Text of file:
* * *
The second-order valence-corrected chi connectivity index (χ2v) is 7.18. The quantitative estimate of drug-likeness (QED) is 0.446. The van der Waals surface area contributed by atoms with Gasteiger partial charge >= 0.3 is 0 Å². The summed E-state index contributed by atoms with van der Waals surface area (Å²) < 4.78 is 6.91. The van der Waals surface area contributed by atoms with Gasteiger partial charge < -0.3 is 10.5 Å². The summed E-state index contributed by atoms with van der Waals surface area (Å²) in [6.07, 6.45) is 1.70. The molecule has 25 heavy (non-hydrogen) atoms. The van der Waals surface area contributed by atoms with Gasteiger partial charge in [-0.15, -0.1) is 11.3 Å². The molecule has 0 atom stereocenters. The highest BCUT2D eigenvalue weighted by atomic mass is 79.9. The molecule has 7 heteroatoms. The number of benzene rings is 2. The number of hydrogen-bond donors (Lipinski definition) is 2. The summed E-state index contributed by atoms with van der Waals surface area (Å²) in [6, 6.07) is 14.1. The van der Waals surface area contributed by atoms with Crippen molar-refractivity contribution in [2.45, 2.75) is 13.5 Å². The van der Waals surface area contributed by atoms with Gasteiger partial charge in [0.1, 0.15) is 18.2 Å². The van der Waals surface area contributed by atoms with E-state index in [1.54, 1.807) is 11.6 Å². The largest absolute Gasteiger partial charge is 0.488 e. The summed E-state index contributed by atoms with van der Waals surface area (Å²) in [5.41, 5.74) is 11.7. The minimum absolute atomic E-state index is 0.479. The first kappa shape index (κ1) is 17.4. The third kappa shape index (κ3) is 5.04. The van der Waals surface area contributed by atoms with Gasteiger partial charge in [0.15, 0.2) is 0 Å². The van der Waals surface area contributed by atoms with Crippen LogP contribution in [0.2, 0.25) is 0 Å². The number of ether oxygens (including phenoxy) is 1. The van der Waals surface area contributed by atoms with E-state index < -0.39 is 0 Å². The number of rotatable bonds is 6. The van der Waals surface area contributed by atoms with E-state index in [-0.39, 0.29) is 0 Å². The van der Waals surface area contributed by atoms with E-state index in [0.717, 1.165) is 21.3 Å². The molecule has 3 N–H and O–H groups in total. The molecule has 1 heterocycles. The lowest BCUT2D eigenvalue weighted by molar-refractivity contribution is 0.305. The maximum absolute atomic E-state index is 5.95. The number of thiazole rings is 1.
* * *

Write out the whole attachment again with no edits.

The second-order valence-corrected chi connectivity index (χ2v) is 7.18. The quantitative estimate of drug-likeness (QED) is 0.446. The van der Waals surface area contributed by atoms with Gasteiger partial charge >= 0.3 is 0 Å². The summed E-state index contributed by atoms with van der Waals surface area (Å²) < 4.78 is 6.91. The van der Waals surface area contributed by atoms with Gasteiger partial charge < -0.3 is 10.5 Å². The summed E-state index contributed by atoms with van der Waals surface area (Å²) in [6.07, 6.45) is 1.70. The molecule has 25 heavy (non-hydrogen) atoms. The van der Waals surface area contributed by atoms with Gasteiger partial charge in [-0.15, -0.1) is 11.3 Å². The molecule has 0 atom stereocenters. The highest BCUT2D eigenvalue weighted by atomic mass is 79.9. The molecule has 7 heteroatoms. The number of benzene rings is 2. The number of hydrogen-bond donors (Lipinski definition) is 2. The summed E-state index contributed by atoms with van der Waals surface area (Å²) in [6, 6.07) is 14.1. The van der Waals surface area contributed by atoms with Crippen molar-refractivity contribution in [2.45, 2.75) is 13.5 Å². The van der Waals surface area contributed by atoms with Gasteiger partial charge in [0.1, 0.15) is 18.2 Å². The van der Waals surface area contributed by atoms with E-state index in [1.54, 1.807) is 11.6 Å². The largest absolute Gasteiger partial charge is 0.488 e. The summed E-state index contributed by atoms with van der Waals surface area (Å²) in [5.41, 5.74) is 11.7. The minimum absolute atomic E-state index is 0.479. The first kappa shape index (κ1) is 17.4. The third kappa shape index (κ3) is 5.04. The van der Waals surface area contributed by atoms with Gasteiger partial charge in [0.15, 0.2) is 0 Å². The van der Waals surface area contributed by atoms with Crippen LogP contribution in [0.2, 0.25) is 0 Å². The number of ether oxygens (including phenoxy) is 1. The van der Waals surface area contributed by atoms with E-state index < -0.39 is 0 Å². The number of rotatable bonds is 6. The van der Waals surface area contributed by atoms with E-state index in [-0.39, 0.29) is 0 Å². The van der Waals surface area contributed by atoms with E-state index in [0.717, 1.165) is 21.3 Å². The molecule has 3 N–H and O–H groups in total. The molecule has 1 heterocycles. The lowest BCUT2D eigenvalue weighted by molar-refractivity contribution is 0.305. The maximum absolute atomic E-state index is 5.95. The number of thiazole rings is 1.